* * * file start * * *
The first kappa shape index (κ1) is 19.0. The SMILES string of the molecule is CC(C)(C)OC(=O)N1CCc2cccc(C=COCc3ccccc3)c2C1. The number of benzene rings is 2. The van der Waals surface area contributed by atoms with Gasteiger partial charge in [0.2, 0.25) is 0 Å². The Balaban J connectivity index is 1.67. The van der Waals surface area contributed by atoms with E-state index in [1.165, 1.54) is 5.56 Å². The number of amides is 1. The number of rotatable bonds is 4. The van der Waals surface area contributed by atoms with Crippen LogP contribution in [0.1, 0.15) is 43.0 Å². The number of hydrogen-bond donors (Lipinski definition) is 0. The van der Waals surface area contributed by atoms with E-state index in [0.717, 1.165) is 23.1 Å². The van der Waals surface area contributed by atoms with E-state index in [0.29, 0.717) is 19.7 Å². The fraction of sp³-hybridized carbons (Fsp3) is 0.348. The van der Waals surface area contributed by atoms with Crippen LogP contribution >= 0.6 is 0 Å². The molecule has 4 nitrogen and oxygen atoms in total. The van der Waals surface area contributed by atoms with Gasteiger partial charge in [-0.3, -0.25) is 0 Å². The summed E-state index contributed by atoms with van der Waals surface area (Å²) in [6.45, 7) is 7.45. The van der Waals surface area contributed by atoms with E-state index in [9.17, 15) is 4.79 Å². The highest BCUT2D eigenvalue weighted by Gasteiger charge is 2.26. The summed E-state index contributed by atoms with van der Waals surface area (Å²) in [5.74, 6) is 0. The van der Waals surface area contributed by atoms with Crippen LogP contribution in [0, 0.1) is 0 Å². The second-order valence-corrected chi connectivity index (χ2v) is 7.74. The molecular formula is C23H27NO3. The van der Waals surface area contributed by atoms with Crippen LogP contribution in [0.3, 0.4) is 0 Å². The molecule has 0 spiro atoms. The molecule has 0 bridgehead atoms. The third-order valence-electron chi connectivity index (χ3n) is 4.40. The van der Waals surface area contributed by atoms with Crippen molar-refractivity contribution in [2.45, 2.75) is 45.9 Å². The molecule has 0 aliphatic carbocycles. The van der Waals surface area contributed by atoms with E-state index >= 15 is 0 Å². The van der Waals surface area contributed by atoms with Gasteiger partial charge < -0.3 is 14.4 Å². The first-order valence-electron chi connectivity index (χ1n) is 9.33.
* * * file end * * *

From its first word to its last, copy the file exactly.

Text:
The first kappa shape index (κ1) is 19.0. The SMILES string of the molecule is CC(C)(C)OC(=O)N1CCc2cccc(C=COCc3ccccc3)c2C1. The number of benzene rings is 2. The van der Waals surface area contributed by atoms with Gasteiger partial charge in [0.2, 0.25) is 0 Å². The Balaban J connectivity index is 1.67. The van der Waals surface area contributed by atoms with E-state index in [1.165, 1.54) is 5.56 Å². The number of amides is 1. The number of rotatable bonds is 4. The van der Waals surface area contributed by atoms with Crippen LogP contribution in [0.1, 0.15) is 43.0 Å². The number of hydrogen-bond donors (Lipinski definition) is 0. The van der Waals surface area contributed by atoms with E-state index in [0.717, 1.165) is 23.1 Å². The van der Waals surface area contributed by atoms with E-state index in [0.29, 0.717) is 19.7 Å². The fraction of sp³-hybridized carbons (Fsp3) is 0.348. The van der Waals surface area contributed by atoms with Crippen LogP contribution >= 0.6 is 0 Å². The molecule has 4 nitrogen and oxygen atoms in total. The van der Waals surface area contributed by atoms with Gasteiger partial charge in [-0.3, -0.25) is 0 Å². The summed E-state index contributed by atoms with van der Waals surface area (Å²) in [6.45, 7) is 7.45. The van der Waals surface area contributed by atoms with E-state index in [9.17, 15) is 4.79 Å². The highest BCUT2D eigenvalue weighted by Gasteiger charge is 2.26. The summed E-state index contributed by atoms with van der Waals surface area (Å²) in [5.74, 6) is 0. The van der Waals surface area contributed by atoms with Crippen LogP contribution in [0, 0.1) is 0 Å². The second-order valence-corrected chi connectivity index (χ2v) is 7.74. The molecular formula is C23H27NO3. The van der Waals surface area contributed by atoms with Crippen LogP contribution in [0.3, 0.4) is 0 Å². The molecule has 0 spiro atoms. The molecule has 0 bridgehead atoms. The third-order valence-electron chi connectivity index (χ3n) is 4.40. The van der Waals surface area contributed by atoms with Crippen molar-refractivity contribution in [2.45, 2.75) is 45.9 Å². The molecule has 0 aliphatic carbocycles. The van der Waals surface area contributed by atoms with E-state index >= 15 is 0 Å². The van der Waals surface area contributed by atoms with Gasteiger partial charge < -0.3 is 14.4 Å². The first-order valence-electron chi connectivity index (χ1n) is 9.33.